Positivity is a huge buzz word, it’s something we’re told by personal development gurus that we should all have in abundance.
A positive attitude, a positive frame of mind, a glass half-full, and that all illusive ‘sunny disposition’ that is the pinnacle of positivity. We are told that positivity is the golden goose of productivity and the source of our success.
Really, I mean really – is it even normal for one human to be that positive?
Well, if you watch social media or read personal development books you could be forgiven for thinking that there is something seriously wrong with you if you are not constantly happy and upbeat.
We tend to see these ‘positive people’ as something different from us, they are people who have their s**t together and if we were all only a bit more like them….., then…, ah yes then, we could be one of the worthy, positive, productive successful ones with shiny, happy, perfect lives.
The truth is, as we all know but often choose to ignore, very different.
Positivity gurus too have their negative days, days that are not so shiny and bright. Yet part of us (or the rest of us – hence this blog title) doesn’t really want to acknowledge that truism. Many of us actually want to continue to believe that they (the positivity gurus) have something we don’t and so we almost allow ourselves an excuse to hang on to our often negative patterns of thought.
We all understand, as research suggests that a more positive attitude can influence our lives in a beneficial way, for example:
• our overall mental health improves
• our ability to manage our responses to everyday events improves
• our ability to manage stress improves
• our relationships with the people around us are enhanced
• and if law of attraction is your thing – positive people attract positive events
So how do we with normal lives, boring jobs, cats, kids, bills, and washing machines you need a degree in engineering to operate, how can we, (the rest of us) start our positivity journey?
Well I would suggest slowly, and no, I’m not being flippant.
Part of the reason many of us get so frustrated with positivity is that we find it difficult to maintain our levels of commitment to remaining optimistic. It’s a bit like a diet, not too bad on day one, but on day three you want to eat your own arm, so you (or perhaps it’s just me) end up eating two (o.k. four) chocolate bars on the trot – result = diet blown, and not to be revisited until two weeks before your next exotic summer holiday or family wedding.
Your positivity muscle memory needs building, strengthening and nurturing. So start small – One of my favourite ways to start the positivity ball rolling is with noticing something positive in others.
Anything will be a start, admiring someone’s shoes, tie, bag, eyes, and hair, anything that catches your eye. You don’t have to be in total admiration of the item, trait, or accoutrement, just appreciate something. I do this when I find myself getting frustrated with my fellow humans on public transport or when shopping, or in a queue (for those of you who are not British – we queue – a lot). I’m not suggesting you go around staring at people, just try subtlety picking out something positive about someone a few times a day and notice what happens after a couple of days.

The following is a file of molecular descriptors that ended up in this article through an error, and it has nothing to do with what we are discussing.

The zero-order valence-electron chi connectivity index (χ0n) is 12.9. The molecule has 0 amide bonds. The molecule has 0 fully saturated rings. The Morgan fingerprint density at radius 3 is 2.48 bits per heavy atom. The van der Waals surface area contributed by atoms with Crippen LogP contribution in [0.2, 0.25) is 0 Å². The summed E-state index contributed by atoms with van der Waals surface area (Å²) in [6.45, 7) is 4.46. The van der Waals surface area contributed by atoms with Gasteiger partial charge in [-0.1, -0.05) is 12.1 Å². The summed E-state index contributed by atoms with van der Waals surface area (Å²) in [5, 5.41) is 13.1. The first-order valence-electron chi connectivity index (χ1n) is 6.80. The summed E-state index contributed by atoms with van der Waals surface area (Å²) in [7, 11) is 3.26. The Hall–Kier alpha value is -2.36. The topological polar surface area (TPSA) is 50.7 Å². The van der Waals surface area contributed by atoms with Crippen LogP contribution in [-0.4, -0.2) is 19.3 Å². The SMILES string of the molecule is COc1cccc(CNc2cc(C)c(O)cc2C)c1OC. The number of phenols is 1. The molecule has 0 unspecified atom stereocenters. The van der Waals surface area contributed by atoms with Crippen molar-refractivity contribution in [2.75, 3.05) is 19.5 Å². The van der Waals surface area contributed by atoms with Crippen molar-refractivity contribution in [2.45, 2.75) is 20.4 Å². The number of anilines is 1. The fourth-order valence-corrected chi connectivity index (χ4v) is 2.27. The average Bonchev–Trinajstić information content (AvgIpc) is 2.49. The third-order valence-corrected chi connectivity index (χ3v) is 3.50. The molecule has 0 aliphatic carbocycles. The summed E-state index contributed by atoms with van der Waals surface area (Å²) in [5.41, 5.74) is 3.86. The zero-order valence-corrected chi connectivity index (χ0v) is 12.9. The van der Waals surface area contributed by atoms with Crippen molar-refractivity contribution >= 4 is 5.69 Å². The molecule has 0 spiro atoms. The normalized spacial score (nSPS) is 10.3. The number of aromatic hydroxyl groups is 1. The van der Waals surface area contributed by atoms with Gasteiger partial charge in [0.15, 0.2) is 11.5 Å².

Other simple changes you can make that will helps cultivated a more positive mind-set might be:
- Value something small first thing in the morning – savour and appreciate that morning coffee (or tea), think how lucky and privileged you are to be able to make a lovely warm drink to get you moving in the morning
- Within half an hour of waking up pick one thing about yourself that you like. It could be anything, it doesn’t matter if you can only choose your fingernails on certain days – but pick something and focus on what you like about it…….
• At least once a week do something you’re good at– we all have something (DIY, cooking, knitting, model railways) it matters not what it is, but acknowledge this talent as a positive aspect of your life
• Get a little exercise – yoga, a walk, some simple stretching, even if you only do five minutes a day. It will be five minutes that you can feel positive about
• Do something simple that you enjoy, listen to your favourite album, potter in the garden, watch your favourite film, read, whatever it is make sure it is a positive experience
• Become aware of where you carry your tension – I carry mine in my toes, bizarrely when I am stressed they curl under (who knew). Start to notice where in your body you carry stress and then consciously relax that part. This will help to move from a negative stress state to a more positive calm state
Cleary there are many more small changes you could make on a daily or weekly basis that will help strengthen your positivity muscle, and I know that many of the above ideas are not new. However, what I do want to convey is the importance of starting small with something that you can repeat on a daily basis.
Changes take time and it’s the little everyday actions that gradually build momentum.
So perhaps not straight away, but over time you will build up to the level of positivity you have been reaching for. You can be the one to whom people say, with a tinge of envy ‘how come you are always so upbeat and positive’? Then the question becomes how will you respond? Will it be with ‘oh it just comes naturally’ or perhaps it might be ‘because every day I chose to be’.
I would love to know what strategies you use to help develop a more positive attitude? Leave a comment below and let everyone know what works for you – let’s not go it alone, let’s share our positivity top tips in the comments below.